Human Albumin Grifols 5% in plasmapheresis: a new therapy involving beta-amyloid mobilisation in Alzheimer's disease
[Article in Spanish]
Fundacio ACE. Institut Catala de Neurociencies Aplicades, 08014 Barcelona, Espana. email@example.com
INTRODUCTION AND AIMS:
Results from a pilot study and its 2-year extension (IG0502) performed on patients with mild or moderate Alzheimer's disease revealed a tendency towards clinical stabilization after a plasmapheresis program with plasma exchange with therapeutic albumin Human Albumin Grifols 5%. Plasma levels of Alphabeta(40) and Alphabeta(42) presented a saw-tooth pattern associated to plasma exchanges. These findings encouraged a new randomized, controlled, parallel, blind study (IG0602) to confirm our previous working hypotheses, i.e. that Alphabeta(40) and Alphabeta(42) concentrations in plasma were modified pre- and post plasmapheresis with Human Albumin Grifols 5% and, in the clinical area, that the cognitive capabilities of patients could be stabilized or even improved. Other aims of the study were focused on neuroimaging evaluation of structural and functional changes in the brain the by means of magnetic resonance and single-photon emission computerised tomography.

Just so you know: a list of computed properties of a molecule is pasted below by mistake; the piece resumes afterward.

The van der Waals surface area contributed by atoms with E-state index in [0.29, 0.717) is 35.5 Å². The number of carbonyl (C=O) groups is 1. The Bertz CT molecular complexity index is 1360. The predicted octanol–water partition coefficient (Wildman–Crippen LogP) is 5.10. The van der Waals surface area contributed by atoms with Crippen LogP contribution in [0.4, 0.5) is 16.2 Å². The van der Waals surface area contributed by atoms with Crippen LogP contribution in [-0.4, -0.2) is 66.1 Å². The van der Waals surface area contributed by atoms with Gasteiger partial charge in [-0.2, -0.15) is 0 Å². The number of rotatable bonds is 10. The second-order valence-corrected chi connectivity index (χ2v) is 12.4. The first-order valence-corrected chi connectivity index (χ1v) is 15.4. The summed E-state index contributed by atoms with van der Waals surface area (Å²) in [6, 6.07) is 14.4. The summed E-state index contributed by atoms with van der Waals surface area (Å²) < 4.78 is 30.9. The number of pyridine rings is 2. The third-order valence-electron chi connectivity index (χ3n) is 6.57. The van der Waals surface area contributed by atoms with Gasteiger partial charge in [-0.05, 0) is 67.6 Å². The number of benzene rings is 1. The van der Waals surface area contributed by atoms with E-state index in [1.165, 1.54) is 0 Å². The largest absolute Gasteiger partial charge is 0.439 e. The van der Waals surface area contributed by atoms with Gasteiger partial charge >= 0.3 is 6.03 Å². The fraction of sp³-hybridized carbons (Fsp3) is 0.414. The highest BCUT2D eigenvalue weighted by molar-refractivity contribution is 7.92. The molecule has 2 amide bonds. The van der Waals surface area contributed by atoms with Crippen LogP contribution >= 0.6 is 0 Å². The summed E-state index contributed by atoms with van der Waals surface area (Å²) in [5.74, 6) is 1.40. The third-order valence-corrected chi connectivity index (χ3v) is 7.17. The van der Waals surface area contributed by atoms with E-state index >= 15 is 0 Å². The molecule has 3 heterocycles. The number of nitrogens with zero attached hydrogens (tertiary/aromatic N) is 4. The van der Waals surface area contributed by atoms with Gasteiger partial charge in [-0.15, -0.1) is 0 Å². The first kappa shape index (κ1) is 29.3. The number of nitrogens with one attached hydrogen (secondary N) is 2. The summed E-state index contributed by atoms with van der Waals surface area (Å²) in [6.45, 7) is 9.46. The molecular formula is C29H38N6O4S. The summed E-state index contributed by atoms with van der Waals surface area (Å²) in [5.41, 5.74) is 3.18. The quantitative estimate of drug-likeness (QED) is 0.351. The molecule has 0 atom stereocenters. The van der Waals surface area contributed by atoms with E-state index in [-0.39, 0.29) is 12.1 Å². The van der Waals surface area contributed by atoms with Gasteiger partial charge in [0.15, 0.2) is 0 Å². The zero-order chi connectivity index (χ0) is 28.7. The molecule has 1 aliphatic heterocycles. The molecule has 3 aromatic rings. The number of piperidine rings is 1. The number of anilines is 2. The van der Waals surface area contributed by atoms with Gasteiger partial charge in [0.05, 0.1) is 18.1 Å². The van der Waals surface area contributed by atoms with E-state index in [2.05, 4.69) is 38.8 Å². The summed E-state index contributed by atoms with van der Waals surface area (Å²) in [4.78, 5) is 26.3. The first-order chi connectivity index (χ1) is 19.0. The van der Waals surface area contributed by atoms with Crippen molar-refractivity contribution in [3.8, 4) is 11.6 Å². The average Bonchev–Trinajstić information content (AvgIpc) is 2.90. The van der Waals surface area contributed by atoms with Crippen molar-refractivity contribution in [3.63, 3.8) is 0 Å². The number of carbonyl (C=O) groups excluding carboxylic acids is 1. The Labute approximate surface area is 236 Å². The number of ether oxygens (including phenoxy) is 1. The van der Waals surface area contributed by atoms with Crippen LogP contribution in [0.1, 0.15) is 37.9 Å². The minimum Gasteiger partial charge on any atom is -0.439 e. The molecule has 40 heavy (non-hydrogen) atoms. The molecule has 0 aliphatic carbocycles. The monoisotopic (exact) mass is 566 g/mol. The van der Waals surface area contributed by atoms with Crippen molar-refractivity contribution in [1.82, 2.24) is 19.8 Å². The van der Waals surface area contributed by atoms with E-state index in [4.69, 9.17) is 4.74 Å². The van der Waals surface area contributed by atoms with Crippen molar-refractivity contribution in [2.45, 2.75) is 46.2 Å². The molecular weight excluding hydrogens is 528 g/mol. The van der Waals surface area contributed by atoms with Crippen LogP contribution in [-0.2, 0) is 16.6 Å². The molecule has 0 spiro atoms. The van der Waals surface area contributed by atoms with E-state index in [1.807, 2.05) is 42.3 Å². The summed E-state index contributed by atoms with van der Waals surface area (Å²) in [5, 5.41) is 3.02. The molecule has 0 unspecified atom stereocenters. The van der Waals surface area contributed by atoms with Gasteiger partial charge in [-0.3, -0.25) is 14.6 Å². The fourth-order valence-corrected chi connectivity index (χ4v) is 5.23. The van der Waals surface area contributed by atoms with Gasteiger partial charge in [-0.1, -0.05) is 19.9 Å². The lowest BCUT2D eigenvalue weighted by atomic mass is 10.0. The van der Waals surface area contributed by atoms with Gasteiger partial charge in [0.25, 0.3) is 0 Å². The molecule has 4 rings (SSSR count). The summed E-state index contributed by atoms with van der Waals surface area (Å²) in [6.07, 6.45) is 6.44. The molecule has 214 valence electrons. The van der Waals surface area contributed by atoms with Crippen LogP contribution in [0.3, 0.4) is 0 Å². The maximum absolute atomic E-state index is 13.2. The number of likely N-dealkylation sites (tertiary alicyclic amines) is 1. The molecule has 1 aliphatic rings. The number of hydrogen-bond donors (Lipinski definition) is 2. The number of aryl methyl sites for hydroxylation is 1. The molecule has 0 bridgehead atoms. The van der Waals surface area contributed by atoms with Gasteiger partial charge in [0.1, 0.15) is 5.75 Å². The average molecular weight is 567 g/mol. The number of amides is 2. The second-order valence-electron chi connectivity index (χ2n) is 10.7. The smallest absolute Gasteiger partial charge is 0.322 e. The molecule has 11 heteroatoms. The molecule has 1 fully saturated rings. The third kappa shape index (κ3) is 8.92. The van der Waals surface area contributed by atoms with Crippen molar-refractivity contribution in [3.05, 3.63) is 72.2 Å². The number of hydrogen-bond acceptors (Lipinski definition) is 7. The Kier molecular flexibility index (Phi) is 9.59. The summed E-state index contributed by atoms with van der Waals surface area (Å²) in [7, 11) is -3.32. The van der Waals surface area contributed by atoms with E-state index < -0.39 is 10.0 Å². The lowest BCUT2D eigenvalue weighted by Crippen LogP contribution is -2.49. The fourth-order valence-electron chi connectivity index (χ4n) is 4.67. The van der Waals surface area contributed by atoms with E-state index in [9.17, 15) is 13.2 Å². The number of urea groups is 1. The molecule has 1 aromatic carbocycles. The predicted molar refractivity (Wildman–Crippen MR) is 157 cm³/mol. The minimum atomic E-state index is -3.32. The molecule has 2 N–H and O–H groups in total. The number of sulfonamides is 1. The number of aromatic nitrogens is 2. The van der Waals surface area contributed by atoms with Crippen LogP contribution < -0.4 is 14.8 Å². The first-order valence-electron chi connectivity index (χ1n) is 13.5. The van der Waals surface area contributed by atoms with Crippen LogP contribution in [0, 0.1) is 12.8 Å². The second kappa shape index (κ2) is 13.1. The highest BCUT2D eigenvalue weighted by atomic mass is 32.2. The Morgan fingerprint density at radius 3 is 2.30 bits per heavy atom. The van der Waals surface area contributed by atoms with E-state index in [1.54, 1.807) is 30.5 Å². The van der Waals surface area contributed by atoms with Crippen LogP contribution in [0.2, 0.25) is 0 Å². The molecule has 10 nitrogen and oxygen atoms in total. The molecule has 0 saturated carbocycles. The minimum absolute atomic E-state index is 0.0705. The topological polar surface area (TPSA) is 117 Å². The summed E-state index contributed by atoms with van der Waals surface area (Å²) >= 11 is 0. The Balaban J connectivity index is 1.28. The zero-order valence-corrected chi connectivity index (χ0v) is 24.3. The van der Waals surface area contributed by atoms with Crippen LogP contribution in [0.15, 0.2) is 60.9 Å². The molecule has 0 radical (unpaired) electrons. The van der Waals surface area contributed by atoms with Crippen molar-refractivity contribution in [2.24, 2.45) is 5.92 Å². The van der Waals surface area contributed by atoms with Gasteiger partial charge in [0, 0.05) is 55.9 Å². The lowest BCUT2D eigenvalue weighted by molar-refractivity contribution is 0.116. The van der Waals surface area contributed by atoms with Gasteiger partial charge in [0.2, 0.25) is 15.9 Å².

Preliminary results from the randomized study carried out after a follow-up of one year of the first 29 patients (80% of the recruited) show a clear difference between the treated and the control groups with regard to the levels of Alphabeta(40), both in plasma and in cerebrospinal fluid, that are associated with the plasma exchanges. This pattern is not so evident for Alphabeta(42). Regarding cognitive performance, the treated group scored better than the control group after the period study, according to the evaluation performed by using the Mini-Mental State Examination (MMSE) and Alzheimer's Disease Assessment Scale-Cognitive (ADAS-Cog) tests.
These preliminary results suggest that plasmapheresis with plasma exchange with Human Albumin Grifols 5% may have a promising future as a treatment of mild-moderate Alzheimer's disease.